• Candles - Yep, regular old fashioned wax candles can be helpful. You can light these once and keep the flame alive long enough to do other things like get a fire started.

Clothing and Warmth

The cloths you wear can have a big impact on how well you do. Depending on the environment, your cloths can mean the difference between life and death. Wear the appropriate things for the situation. Know the advantages and disadvantages of each item of clothing. Do you want synthetic or natural? Should you pick something made of wool, cotton, or polyester? These all make a huge difference.

  • Large rain poncho - We can't say enough about this. It is small and doesn’t weigh much. You can wear it to keep dry (and alive). You can use it to collect water. It can be used as a component to construct a makeshift shelter.
  • Extra warm clothing - It doesn’t hurt to have an extra pair of warm cloths in case what you are wearing gets wet. If you fall in the water or forget to bring a poncho for the rain, an extra pair of cloths can be a lifesaver.
  • Wool clothing - Wool clothing can still help keep you warm when it is wet.
  • Wool blanket - These are great for keeping warm.
  • Emergency blanket - These are a super low-weight, compact blanket. They are heat reflective. They are waterproof and windproof. The are used to keep people warm but can also be used for shade in a high heat environment like a desert. They generally come in a small pack. They are commonly used for first aid and survival. They are also called a mylar blankets as well as a bunch of other names.

Food and Water

Food and water really important if you like staying alive. In general, you can survive three days without water and three weeks without food. Obviously, water is a priority. Remember, just because you can theoretically last a certain amount of time without food or water doesn’t mean that you will. You are also not going to be functioning 100% if you are starving or severely dehydrated.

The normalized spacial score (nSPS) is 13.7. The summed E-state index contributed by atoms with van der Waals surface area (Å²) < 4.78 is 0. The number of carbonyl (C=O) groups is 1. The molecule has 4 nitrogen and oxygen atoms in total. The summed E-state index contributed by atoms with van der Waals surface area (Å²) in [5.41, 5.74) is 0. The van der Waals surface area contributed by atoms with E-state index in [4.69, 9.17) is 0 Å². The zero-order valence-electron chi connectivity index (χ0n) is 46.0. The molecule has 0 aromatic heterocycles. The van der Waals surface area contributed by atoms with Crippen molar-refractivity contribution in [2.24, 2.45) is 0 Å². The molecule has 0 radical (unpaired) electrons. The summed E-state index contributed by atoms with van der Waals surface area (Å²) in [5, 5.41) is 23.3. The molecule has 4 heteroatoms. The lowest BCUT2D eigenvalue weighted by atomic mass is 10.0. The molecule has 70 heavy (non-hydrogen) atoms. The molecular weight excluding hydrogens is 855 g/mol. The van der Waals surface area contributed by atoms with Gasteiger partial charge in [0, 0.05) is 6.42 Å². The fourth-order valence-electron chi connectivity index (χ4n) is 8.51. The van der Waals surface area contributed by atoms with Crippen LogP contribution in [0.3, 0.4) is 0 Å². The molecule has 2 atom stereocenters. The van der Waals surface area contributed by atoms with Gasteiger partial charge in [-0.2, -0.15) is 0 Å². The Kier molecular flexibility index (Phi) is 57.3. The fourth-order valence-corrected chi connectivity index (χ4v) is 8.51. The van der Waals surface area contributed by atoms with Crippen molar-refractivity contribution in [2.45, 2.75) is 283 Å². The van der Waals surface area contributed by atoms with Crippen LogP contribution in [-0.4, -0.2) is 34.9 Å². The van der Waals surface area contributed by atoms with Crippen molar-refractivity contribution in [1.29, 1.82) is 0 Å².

• Water Purification Pump Filter - You can only carry so much water. With this you can purify more as you need it. This is great to have as you can just keep filtering water and don’t need to expend tablets. The filter won’t last forever though. You will eventually need to replace the filter.
  • Water Purification Tablets - These are really convenient. A big bottle of these could last you awhile. They are less complicated than a pump but somewhat less flexible.
  • Iodine - This is commonly used to purify water making it safe to drink. It is technically poisonous but mostly considered OK if you only have small amounts. You can use iodine tablets or an iodine solution. It is really convenient. It might be easier than using a pump filter or boiling but personally I don’t like the idea of consuming iodine. It's safe, I just prefer not to if I have another option. It is good to carry some as an alternative just in case.
  • Grapefruit Seed Extract - This is another substance that can be used to purify water. It is an alternative to Iodine.
  • Dried Food - Dried foods can be carried and will last for a while without going bad. The more you carry with you the longer you will be able to last before acquiring more food.
  • MRE - Meal ready to eat - these are generally long lasting vacuum packed meal kits. Each is meant to be a full meal all packaged together.
  • Mountain House Meals - This is a company that provides freeze dried foods and meals specifically designed for camping and emergency preparedness. Carrying some of their freeze dried foods with you can make your time in the wilderness a whole lot more comfortable. Don’t get too comfortable though. You still need to know how to find food for yourself in the wilderness.
  • Canteen - You are going to need to store your water in something. This is designed specifically for that purpose. Depending on the material they may also be used to boil water.
  • Large stainless steel cup - It helps to have something to drink out of but a steel cup provides more functionality than just a drinking vessel. It can be used to heat water or drinks over a fire. This is especially helpful if you need to boil water to purify it. A cup is smaller than pot and is easier to include in a small pack. Having something that is easy to carry and can help with water purification is really nice. Make sure it doesn’t have a vacuum sealed wall and that it doesn’t contain plastic parts. Titanium works great too.